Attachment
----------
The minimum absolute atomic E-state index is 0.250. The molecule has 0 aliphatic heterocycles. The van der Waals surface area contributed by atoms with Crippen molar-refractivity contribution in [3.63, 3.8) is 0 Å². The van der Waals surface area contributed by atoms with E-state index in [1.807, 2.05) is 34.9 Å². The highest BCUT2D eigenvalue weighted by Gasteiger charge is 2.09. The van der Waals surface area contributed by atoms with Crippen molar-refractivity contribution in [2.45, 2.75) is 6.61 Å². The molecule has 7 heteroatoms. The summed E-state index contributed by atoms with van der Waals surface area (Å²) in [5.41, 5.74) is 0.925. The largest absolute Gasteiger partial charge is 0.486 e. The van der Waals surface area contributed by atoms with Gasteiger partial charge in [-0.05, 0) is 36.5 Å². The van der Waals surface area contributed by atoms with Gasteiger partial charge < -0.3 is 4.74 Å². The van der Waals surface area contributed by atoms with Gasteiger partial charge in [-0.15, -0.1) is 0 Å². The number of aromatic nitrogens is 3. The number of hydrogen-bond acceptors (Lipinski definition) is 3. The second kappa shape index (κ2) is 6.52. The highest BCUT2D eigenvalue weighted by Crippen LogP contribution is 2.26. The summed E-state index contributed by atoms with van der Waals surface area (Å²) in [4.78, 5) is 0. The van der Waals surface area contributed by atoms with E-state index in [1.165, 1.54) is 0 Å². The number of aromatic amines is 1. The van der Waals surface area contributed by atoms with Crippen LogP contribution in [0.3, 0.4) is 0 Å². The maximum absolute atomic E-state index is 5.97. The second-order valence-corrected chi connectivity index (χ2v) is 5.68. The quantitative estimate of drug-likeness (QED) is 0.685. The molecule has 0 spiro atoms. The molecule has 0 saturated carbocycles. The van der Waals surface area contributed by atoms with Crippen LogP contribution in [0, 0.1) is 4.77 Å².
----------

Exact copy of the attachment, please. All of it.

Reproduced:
The minimum absolute atomic E-state index is 0.250. The molecule has 0 aliphatic heterocycles. The van der Waals surface area contributed by atoms with Crippen molar-refractivity contribution in [3.63, 3.8) is 0 Å². The van der Waals surface area contributed by atoms with E-state index in [1.807, 2.05) is 34.9 Å². The highest BCUT2D eigenvalue weighted by Gasteiger charge is 2.09. The van der Waals surface area contributed by atoms with Crippen molar-refractivity contribution in [2.45, 2.75) is 6.61 Å². The molecule has 7 heteroatoms. The summed E-state index contributed by atoms with van der Waals surface area (Å²) in [5.41, 5.74) is 0.925. The largest absolute Gasteiger partial charge is 0.486 e. The van der Waals surface area contributed by atoms with Gasteiger partial charge in [-0.05, 0) is 36.5 Å². The van der Waals surface area contributed by atoms with Gasteiger partial charge < -0.3 is 4.74 Å². The van der Waals surface area contributed by atoms with Gasteiger partial charge in [-0.15, -0.1) is 0 Å². The number of aromatic nitrogens is 3. The number of hydrogen-bond acceptors (Lipinski definition) is 3. The second kappa shape index (κ2) is 6.52. The highest BCUT2D eigenvalue weighted by Crippen LogP contribution is 2.26. The summed E-state index contributed by atoms with van der Waals surface area (Å²) in [4.78, 5) is 0. The van der Waals surface area contributed by atoms with E-state index in [1.165, 1.54) is 0 Å². The number of aromatic amines is 1. The van der Waals surface area contributed by atoms with Crippen LogP contribution in [0.3, 0.4) is 0 Å². The maximum absolute atomic E-state index is 5.97. The second-order valence-corrected chi connectivity index (χ2v) is 5.68. The quantitative estimate of drug-likeness (QED) is 0.685. The molecule has 0 spiro atoms. The molecule has 0 saturated carbocycles. The van der Waals surface area contributed by atoms with Crippen LogP contribution in [0, 0.1) is 4.77 Å².